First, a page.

Barry Munday

With an energetic opening that signals an upbeat and well-soundtracked tone, Barry Munday introduces us to its title character, played by Patrick Wilson. He’s a guy you’ve met before, around the office (if you’ve ever worked in one). The guy who hits on every woman in site, spends most of his lunchtimes alone and is constantly making imbecilic, inappropriate remarks. You may know him as a tool.

In that opening sequence, as we get to know this man with whom we’ll spend the next hour and a half, Patrick Wilson establishes himself in the role, disappearing perfectly into this “tool” persona. Barry is not a parody, he is not a character — he’s a real person that many of us have met. And the success of this movie — of which there is a lot — is based on his natural, honest performance. Several moments in, an unfortunate incident with a teenage girl in a movie theater and an angry father wielding a trumpet leave Barry sans-testicle. And so begins the change.

As if losing one’s ability to procreate wasn’t change enough, Barry finds out that he has inadvertently fathered a child with one of his one night stands, a homely, socially awkward girl named Ginger (Judy Greer). Finding purpose in his journey to becoming a father, Barry makes changes in his life and pursues Ginger, leading to some rather interesting (and hilarious) consequences.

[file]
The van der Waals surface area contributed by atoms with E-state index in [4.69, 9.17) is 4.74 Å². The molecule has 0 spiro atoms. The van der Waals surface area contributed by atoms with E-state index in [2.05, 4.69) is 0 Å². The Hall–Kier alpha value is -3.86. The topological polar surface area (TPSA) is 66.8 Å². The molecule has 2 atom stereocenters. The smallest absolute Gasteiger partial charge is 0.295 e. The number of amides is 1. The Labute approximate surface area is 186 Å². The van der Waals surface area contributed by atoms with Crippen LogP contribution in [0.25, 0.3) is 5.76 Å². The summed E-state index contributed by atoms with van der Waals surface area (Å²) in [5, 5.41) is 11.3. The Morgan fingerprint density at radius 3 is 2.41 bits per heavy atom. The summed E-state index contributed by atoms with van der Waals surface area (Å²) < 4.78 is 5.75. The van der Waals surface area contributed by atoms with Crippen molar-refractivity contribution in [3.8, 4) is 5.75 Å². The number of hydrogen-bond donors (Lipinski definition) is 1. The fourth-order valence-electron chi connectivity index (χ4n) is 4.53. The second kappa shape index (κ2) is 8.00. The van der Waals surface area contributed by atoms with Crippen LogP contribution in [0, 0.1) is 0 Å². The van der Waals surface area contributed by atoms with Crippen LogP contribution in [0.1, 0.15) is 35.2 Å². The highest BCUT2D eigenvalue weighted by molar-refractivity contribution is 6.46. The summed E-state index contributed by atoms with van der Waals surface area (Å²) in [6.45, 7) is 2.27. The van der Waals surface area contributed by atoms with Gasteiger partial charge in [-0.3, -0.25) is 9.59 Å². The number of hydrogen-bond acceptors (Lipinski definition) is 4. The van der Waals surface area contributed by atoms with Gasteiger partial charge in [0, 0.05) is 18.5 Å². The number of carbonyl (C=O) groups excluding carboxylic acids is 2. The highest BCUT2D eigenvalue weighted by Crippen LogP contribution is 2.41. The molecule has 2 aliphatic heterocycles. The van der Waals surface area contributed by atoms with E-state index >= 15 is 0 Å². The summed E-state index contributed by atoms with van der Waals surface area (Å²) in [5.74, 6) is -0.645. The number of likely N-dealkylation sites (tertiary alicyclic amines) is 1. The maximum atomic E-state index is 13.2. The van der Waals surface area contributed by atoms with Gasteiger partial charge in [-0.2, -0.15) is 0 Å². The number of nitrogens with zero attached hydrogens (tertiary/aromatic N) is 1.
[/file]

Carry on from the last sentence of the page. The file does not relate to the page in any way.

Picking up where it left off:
The story behind Barry Munday calls back (not so far) to films like Knocked Up, Meet the Parents and even at times, the tone of Mike Judge’s Office Space. But there’s also something here that calls back to relationship comedies of the late-70s. Something that may have caught the filmmaking eye of Hal Ashby, had it been scripted a few decades earlier. Perhaps it is the unique set decorations, many of which have a retro feel to them. And perhaps it’s just the way the comedy flows and unveils its many quirks. From Billy Dee Williams as a Delorean driving insurance company president to a track-suit wearing Malcolm McDowell, the film has a lot of quirks. Luckily, it trades schmaltz for honest and receives heaps of laughs as its reward.

The anchor of it all is Patrick Wilson, whose performance is a high mark in an already impressive career. Wilson presents Munday as the office schmuck, then slowly bends him and molds him into a new man over the movie’s runtime. He’s careful though, to ensure that we always see glimpses of the man Barry started out as, so as to keep it all honest. Judy Greer is his comedic equal in this movie, with a teased-hair bout of craziness that only she can do. Her Ginger is neurotic, socially guarded and ultimately very sweet. Even through their warts, we can see characters we know and like, making it easy to root for them down the line.

The film’s only burden is it’s pacing. Just as it begins to slow down though, it is saved by a scene involving Christopher McDonald and Tenacious D collaborator Kyle Gass. An impromptu meeting of men who have experienced the loss or mutilation of their genitalia adds a touch of randomness to an already uniquely offbeat comedy. It works perfectly, serving as just the pick-me-up the film needs before it heads toward its mostly predictable, but satisfying end.

If there’s one thing to be gleaned from the effort of director Chris D’Arienzo, it’s that he has a genuinely deep love of classic comedy — and an eye for telling us a usual story in an unusual way. He’s also got an eye for assembling a cast that works well together. If he continues to make honest comedies and picking good source material, he’s got it made. For now, lets all just sit back and have a hearty laugh with this one.


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